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  8. I never knew (or didn't remember) that Barbara Windsor appeared in this!
    I noted her obit earlier this week and just got her autobio 'All of Me'.
    I mainly know her from EastEnders, where she had that 'just try me' vibe!
    I'm going to have to rewatch this for a look a the kid-friendly version (even if she's only in it for a minute).

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    1. Yes, it's such a very small role, but as CCBB was the biggest and most expensive musical to date, with (dashed) hopes of becoming the next MARY POPPINS, I can imagine any number of UK stars would have been happy to appear in it, even if for a flash.
      Even after all these years I only just recognized cockney character actor Arthur Mullard (MORGAN! A SUITAIBLE CASE FOR TREATMENT -1966) as Windor's boyfriend in the scene.

      As much as I like Barbara Windsor, I've never seen her on EASTENDERS, I'm not aware of it ever being broadcast over here. I think I'll take a glance at YouTube where there must be a clip or two.
      Re: Your second comment- Thanks so much for stopping back and filling us in on what Windsor had to say about working on CCBB in her autobiography, which goes for a small fortune on Amazon (like you, I wouldn't have been able to resist looking ahead, either!)
      Thank you very much, Mr. F, for reading this and especially for your comments which serve as a kind of mini-tribute to the great Barbara Windsor, who died just five days after I posted this essay.

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  9. I couldn't resist looking ahead, she worked on CCBB for 'three or four days' and was glad to work with Dick Van Dyke (about three quarters of a page)!
    That's it.

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  10. Sally Ann Howes as Truly Scrumptious, and she was. Looking back, you should've known that Ian Fleming wrote the original book. Years ago, I heard that the opening Grand Prix montage was based on a true story, and the rest was fiction. I don't know how true that is or not.

    The scene where they enter Vulgaria and the Potts kids are thrown in prison by the proto-fascist monarchy simply for being children has frequently been compared to the Third Reich. A similar comparison can be aimed at the Burgermeister Dynasty in the 1970 Christmas Special "Santa Claus is Coming to Town," which I used to like a lot since I was a kid, because it presented Santa Claus as a hip dude fighting "the man."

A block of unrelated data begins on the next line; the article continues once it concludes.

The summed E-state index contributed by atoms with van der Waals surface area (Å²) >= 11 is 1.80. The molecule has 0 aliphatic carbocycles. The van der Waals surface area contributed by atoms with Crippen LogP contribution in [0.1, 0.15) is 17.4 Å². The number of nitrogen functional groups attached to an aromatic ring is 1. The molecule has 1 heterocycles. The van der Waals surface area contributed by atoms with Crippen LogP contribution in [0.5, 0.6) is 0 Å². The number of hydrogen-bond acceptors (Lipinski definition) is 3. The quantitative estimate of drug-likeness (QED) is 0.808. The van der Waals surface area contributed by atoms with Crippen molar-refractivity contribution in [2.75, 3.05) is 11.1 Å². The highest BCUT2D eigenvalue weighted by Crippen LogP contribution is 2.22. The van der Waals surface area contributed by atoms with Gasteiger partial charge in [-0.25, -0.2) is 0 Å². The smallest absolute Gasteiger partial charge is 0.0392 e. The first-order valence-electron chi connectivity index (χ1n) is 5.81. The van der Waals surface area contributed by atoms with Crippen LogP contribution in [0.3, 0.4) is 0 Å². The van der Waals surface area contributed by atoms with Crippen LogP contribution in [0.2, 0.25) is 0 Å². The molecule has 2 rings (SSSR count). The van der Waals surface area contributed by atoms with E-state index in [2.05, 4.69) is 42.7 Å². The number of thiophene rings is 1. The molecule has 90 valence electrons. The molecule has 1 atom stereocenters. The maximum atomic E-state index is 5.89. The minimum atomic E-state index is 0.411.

As for The Childcatcher, nowadays when I hear that name, I don't think of this movie. I think of the penultimate song on the 1996 Lush album "Lovelife."

    Just a few thought on this movie for your blog.

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    1. You're right. Ian Fleming based his car (even its name) on a real-life prize-winning race car in the 1920s that was built and raced by Count Louis Zbrowski & his engineer Clive Gallup. The rest is fantasy.
      And indeed, fictional depictions of fascist governments and regimes do evoke Nazi Germany. Noting the similarities between children-hating Vulgaria and the toy-hating Burgermeister is very apt.
      I'll have to take a listen to the Lush song sometime. Thank you for reading this post and contributing your thoughts!

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  11. Fun fact; Dick Van Dyke was almost Fagin in Oliver! around the same time. God knows what he would have done with that role.

    Both were shot more or less next door to one another at Shepperton Studios.

    The back end of the 1960s was flooded with musical roadshows. According to film historian Matthew Kennedy in his book Roadshow! "In the 7 years that followed Sound of Music, it became de-rigueur for any musical to be released in the roadshow format if they wanted to be major, important or lavish".

    To be clear in the mid-1960s, roadshows were not just for movie musicals; Doctor Zhivago found massive success with the roadshow marketing strategy, just that the format of the musical lent itself more to the roadshow making them more frequent.

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  12. Roadshows were everywhere back then, and it wasn't just movie musicals getting this treatment. Quite a lot of historical dramas were also getting this treatment too. Inevitably all of those later roadshows were imitations of sorts.

    You had Chitty obviously, 1968's The Lion in Winter attempting to be Becket, 1970's Scrooge wanting to be Oliver! and 1971's Nicholas & Alexandra trying to be Doctor Zhivago.

    Then you had movies like Far from the Madding Crowd, Mary Queen of Scots, Patton and Fiddler on the Roof dragging milking the Roadshow for all it was worth.